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Returns, Jumps and Labels in Kotlin

  • Difficulty Level : Medium
  • Last Updated : 10 Nov, 2021

Kotlin is a statically typed, general-purpose programming language developed by JetBrains, that has built world-class IDEs like IntelliJ IDEA, PhpStorm, Appcode, etc. It was first introduced by JetBrains in 2011 and a new language for the JVM. Kotlin is an object-oriented language, and a “better language” than Java, but still be fully interoperable with Java code. As the Kotlin says: Kotlin has three structural jump expressions as follow:

  1. return
  2. break
  3. continue

These can be a part of the large expression as Kotlin say. So, let’s start with “return”.

1. return

It’s a statement that generally we use in functions during declaration for returning the values after execution of a function. By default it returns from the nearest enclosing function or anonymous function. Let’s take an example,

Example:

Kotlin




fun add(a:Int,b:Int) : Int {
   // ans having final value after execution
   val ans = a + b 
   // here we have returned it
   return ans 
 }
 fun main(args: Array<String>) {
  
    val first: Int = 10
    val second: Int = 20
    // called function and 
    // Collected the returned value in sum
    val sum = add(first,second)
    println("The sum is: $sum")
}

Another use of return

Kotlin




fun GfG() {
    listOf(1, 2, 3, 4, 5).forEach {
        // non-local return directly
          // to the caller of GfG()
        if (it == 3) return 
        print(it)
    }
    println("this point is unreachable")
}

So, that’s how the return statement work.

2. Jumps & labels

2.1. break

A break statement is used to terminate the flow of a loop. but only terminates the nearest enclosing loop i.e. if you are having two nested for-loops and the break statement is present in the inner for-loop then the inner for-loop will be terminated first and after that, if another break is added then the outer for-loop will also be terminated.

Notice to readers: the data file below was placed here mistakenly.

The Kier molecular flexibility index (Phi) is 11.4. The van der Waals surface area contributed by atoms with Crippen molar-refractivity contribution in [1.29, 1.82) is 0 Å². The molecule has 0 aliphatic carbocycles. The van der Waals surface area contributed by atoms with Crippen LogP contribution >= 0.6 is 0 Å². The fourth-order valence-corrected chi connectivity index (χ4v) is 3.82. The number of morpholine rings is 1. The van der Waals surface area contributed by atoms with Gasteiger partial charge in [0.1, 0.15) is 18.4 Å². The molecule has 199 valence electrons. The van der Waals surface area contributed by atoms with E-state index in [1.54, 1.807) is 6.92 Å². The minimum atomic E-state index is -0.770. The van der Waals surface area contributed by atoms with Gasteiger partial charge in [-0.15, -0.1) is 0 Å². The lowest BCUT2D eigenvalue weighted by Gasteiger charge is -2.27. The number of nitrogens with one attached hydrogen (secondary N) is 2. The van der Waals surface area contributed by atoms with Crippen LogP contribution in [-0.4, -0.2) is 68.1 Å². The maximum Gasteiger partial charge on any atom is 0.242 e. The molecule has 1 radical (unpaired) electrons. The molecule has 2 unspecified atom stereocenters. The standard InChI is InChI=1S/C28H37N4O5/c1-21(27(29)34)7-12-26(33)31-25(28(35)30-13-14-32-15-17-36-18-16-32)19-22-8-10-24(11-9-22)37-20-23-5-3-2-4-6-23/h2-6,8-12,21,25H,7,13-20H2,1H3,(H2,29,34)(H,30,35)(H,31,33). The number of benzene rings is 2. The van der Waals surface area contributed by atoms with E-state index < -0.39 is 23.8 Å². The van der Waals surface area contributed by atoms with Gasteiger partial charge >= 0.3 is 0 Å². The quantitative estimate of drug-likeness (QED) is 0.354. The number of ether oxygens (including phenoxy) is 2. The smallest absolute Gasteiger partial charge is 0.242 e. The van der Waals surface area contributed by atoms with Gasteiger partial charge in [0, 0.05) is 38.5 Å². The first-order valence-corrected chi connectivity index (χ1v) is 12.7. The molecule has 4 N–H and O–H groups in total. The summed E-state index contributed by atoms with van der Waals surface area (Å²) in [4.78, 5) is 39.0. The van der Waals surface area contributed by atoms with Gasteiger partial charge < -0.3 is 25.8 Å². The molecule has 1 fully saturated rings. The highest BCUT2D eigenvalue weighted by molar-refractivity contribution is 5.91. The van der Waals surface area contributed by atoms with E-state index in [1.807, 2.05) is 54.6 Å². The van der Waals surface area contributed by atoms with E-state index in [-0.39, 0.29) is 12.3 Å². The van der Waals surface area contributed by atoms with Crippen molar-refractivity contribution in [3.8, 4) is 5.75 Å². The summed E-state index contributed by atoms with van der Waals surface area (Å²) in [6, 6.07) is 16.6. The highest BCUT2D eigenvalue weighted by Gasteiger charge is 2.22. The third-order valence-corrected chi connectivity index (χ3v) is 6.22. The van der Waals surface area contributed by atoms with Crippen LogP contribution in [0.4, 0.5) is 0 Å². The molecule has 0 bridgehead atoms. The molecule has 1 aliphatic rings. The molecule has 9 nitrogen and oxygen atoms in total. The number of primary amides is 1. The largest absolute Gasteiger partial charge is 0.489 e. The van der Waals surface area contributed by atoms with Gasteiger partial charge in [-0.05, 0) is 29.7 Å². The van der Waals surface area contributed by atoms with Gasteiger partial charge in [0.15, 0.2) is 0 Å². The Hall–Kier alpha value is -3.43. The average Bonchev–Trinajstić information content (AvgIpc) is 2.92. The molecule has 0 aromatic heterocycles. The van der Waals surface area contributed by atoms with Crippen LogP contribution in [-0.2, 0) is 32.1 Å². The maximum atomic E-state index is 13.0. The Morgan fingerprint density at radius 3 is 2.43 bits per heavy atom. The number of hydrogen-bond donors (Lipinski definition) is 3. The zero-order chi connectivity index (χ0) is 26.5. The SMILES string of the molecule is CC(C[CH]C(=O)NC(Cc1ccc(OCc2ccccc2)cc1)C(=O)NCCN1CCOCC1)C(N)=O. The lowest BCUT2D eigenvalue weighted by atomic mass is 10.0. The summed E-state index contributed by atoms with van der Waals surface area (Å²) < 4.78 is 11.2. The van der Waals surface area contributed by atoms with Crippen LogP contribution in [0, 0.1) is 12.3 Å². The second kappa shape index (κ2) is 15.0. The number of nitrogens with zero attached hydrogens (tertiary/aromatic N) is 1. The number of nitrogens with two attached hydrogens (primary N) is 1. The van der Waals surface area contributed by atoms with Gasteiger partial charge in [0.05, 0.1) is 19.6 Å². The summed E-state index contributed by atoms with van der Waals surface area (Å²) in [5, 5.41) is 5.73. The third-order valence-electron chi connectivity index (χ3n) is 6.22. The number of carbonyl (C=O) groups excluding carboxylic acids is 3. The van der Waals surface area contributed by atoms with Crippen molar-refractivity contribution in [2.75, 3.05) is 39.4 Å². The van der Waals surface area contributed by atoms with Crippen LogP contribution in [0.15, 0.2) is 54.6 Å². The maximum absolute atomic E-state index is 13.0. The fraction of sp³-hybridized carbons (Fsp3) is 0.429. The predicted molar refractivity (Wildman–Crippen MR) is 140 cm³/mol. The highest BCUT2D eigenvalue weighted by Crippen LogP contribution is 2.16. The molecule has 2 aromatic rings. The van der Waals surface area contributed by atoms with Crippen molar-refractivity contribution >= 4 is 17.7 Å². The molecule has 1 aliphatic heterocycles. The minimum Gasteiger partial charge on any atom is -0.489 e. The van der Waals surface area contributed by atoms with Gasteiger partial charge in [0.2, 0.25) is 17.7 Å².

Example:

Kotlin




fun main(args : Array<String>){
    for(ch in 'A'..'C'){    // Outer loop
        for (n in 1..4){     // Inner loop
            println("processing...")
            if(n == 2)     // it will terminate Inner loop
                break
        }
        if(ch == B)
            break     // but it will terminate Outer loop
    }
}

We can also optimize the above code or reduce the line of code as well, using labels. 

2.2. labels

Any expression in Kotlin may be marked with a label. Labels have the form of an identifier followed by the @ sign, such as name@ or xyz@. To label an expression, just add a label in front of it.

Example:

Kotlin




fun main(args : Array<String>){
   Outerloop@ for(ch in 'A'..'C'){    // Outer loop
        for (n in 1..4){     // Inner loop
            println("processing...")
            if(n == 2)     // it will terminate Outerloop directly
                break@Outerloop
        }
        // here we don't need it
       /*   
         if(ch==B)
                break
        */
    }
}

2.3. continue

It is the same as the break statement but the only difference is, the break statement terminates the whole iteration of a loop whereas continuing skips the current iteration and we can use labels here as well. 

Example:

Kotlin




fun main(args: Array<String>) {
    // outerloop is label name 
    outerloop@ for (i in 1..5) {
        for (j in 1..4) {
            if (i == 3 || j == 2)
                // here we have used that
                continue@outerloop 
            println("Happy Diwali!")
        }
    }
}

That’s all about return, jump, and labels. 


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